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The Big Sleep Essay | Critical Essay #3

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Critical Essay #3

 In the following essay, Shatzkin compares the novel and film versions of The Big Sleep, finding that in both confusion and illogicality are natural parts of the terrain.

Raymond Chandler's The Big Sleep appears to fit that category of novel critic Edmund Wilson identified as capable of being "poured . . . on to the screen as easily as if it had been written in the studios . . ." ("The Boys in the Back Room" [1940]). In many respects, director Howard Hawks and his collaborators did succeed in pouring the essence of Chandler into their 1946 film. Most notably, they recreated the novel's atmosphere of evanescent corruption and emphasized character at the expense of formal considerations of plot. Nevertheless, the glibness of Wilson's metaphor disguises the "filtering" process operant in any transfer of narrative from one medium to another: Chandler's story of his hero's failed individualistic and Romantic quest became on screen a dark romantic...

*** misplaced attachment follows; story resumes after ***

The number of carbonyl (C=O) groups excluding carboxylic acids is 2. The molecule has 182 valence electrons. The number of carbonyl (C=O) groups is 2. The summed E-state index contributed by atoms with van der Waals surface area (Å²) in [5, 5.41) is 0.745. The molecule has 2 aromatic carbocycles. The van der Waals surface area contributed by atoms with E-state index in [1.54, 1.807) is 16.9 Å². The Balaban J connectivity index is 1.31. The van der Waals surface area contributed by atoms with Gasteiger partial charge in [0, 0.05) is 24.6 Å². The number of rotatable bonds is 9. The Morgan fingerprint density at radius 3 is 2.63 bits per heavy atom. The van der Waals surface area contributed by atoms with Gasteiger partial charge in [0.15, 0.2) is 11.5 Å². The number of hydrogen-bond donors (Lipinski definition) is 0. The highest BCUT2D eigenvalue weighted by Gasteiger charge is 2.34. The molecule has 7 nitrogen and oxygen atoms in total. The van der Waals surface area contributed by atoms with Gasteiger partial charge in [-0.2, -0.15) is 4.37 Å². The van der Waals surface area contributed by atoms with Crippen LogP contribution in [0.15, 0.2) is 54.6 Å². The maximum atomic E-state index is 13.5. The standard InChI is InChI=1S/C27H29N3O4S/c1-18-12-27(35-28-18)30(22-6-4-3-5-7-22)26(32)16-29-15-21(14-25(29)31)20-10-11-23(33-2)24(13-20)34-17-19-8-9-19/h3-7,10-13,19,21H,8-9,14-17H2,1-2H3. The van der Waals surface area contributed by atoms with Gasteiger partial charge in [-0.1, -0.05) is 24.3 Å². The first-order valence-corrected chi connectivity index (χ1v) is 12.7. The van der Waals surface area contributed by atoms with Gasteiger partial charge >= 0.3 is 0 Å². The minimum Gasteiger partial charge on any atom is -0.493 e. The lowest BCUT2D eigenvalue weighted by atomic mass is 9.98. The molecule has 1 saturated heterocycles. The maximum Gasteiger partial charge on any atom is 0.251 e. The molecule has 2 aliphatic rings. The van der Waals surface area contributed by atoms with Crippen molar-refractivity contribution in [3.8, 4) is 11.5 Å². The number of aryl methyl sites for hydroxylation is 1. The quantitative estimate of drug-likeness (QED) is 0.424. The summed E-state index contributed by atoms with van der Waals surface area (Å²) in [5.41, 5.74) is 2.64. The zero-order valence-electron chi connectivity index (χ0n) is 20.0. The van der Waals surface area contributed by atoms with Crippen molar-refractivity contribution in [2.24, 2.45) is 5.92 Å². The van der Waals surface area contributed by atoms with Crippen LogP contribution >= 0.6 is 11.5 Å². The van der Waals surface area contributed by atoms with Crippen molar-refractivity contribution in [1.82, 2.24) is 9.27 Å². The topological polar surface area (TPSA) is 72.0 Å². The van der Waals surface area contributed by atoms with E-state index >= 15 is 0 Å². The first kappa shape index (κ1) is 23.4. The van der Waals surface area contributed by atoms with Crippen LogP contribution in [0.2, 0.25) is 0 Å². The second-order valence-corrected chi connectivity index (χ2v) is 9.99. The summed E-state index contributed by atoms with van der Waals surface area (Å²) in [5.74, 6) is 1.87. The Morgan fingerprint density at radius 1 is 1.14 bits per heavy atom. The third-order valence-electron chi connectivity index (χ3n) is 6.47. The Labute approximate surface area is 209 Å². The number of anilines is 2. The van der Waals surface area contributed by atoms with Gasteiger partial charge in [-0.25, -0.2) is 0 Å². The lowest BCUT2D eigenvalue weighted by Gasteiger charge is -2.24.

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This section contains 4,139 words
(approx. 14 pages at 300 words per page)
Purchase our The Big Sleep Study Guide
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The Big Sleep from BookRags and Gale's For Students Series. ©2005-2006 Thomson Gale, a part of the Thomson Corporation. All rights reserved.
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